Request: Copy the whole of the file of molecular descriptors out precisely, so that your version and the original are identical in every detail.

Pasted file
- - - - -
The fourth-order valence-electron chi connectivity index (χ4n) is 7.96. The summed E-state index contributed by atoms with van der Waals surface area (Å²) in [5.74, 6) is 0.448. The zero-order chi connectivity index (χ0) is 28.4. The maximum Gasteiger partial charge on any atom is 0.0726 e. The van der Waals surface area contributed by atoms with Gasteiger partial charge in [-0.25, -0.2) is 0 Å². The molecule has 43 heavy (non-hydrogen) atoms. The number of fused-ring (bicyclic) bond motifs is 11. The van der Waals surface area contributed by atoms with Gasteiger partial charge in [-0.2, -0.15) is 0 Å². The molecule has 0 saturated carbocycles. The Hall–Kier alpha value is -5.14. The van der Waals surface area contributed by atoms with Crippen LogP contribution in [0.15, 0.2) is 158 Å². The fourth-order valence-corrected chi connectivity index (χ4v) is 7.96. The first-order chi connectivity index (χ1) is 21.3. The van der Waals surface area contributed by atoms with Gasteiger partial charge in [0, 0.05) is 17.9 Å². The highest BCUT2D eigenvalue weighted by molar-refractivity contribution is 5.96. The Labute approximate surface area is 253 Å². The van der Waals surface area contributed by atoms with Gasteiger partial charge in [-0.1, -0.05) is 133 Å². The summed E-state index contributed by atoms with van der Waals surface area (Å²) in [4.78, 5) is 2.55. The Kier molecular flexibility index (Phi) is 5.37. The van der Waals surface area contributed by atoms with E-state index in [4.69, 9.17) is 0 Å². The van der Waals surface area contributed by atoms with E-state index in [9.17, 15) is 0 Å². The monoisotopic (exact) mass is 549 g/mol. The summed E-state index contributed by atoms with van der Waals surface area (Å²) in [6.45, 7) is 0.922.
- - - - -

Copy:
The fourth-order valence-electron chi connectivity index (χ4n) is 7.96. The summed E-state index contributed by atoms with van der Waals surface area (Å²) in [5.74, 6) is 0.448. The zero-order chi connectivity index (χ0) is 28.4. The maximum Gasteiger partial charge on any atom is 0.0726 e. The van der Waals surface area contributed by atoms with Gasteiger partial charge in [-0.25, -0.2) is 0 Å². The molecule has 43 heavy (non-hydrogen) atoms. The number of fused-ring (bicyclic) bond motifs is 11. The van der Waals surface area contributed by atoms with Gasteiger partial charge in [-0.2, -0.15) is 0 Å². The molecule has 0 saturated carbocycles. The Hall–Kier alpha value is -5.14. The van der Waals surface area contributed by atoms with Crippen LogP contribution in [0.15, 0.2) is 158 Å². The fourth-order valence-corrected chi connectivity index (χ4v) is 7.96. The first-order chi connectivity index (χ1) is 21.3. The van der Waals surface area contributed by atoms with Gasteiger partial charge in [0, 0.05) is 17.9 Å². The highest BCUT2D eigenvalue weighted by molar-refractivity contribution is 5.96. The Labute approximate surface area is 253 Å². The van der Waals surface area contributed by atoms with Gasteiger partial charge in [-0.1, -0.05) is 133 Å². The summed E-state index contributed by atoms with van der Waals surface area (Å²) in [4.78, 5) is 2.55. The Kier molecular flexibility index (Phi) is 5.37. The van der Waals surface area contributed by atoms with E-state index in [4.69, 9.17) is 0 Å². The van der Waals surface area contributed by atoms with E-state index in [9.17, 15) is 0 Å². The monoisotopic (exact) mass is 549 g/mol. The summed E-state index contributed by atoms with van der Waals surface area (Å²) in [6.45, 7) is 0.922.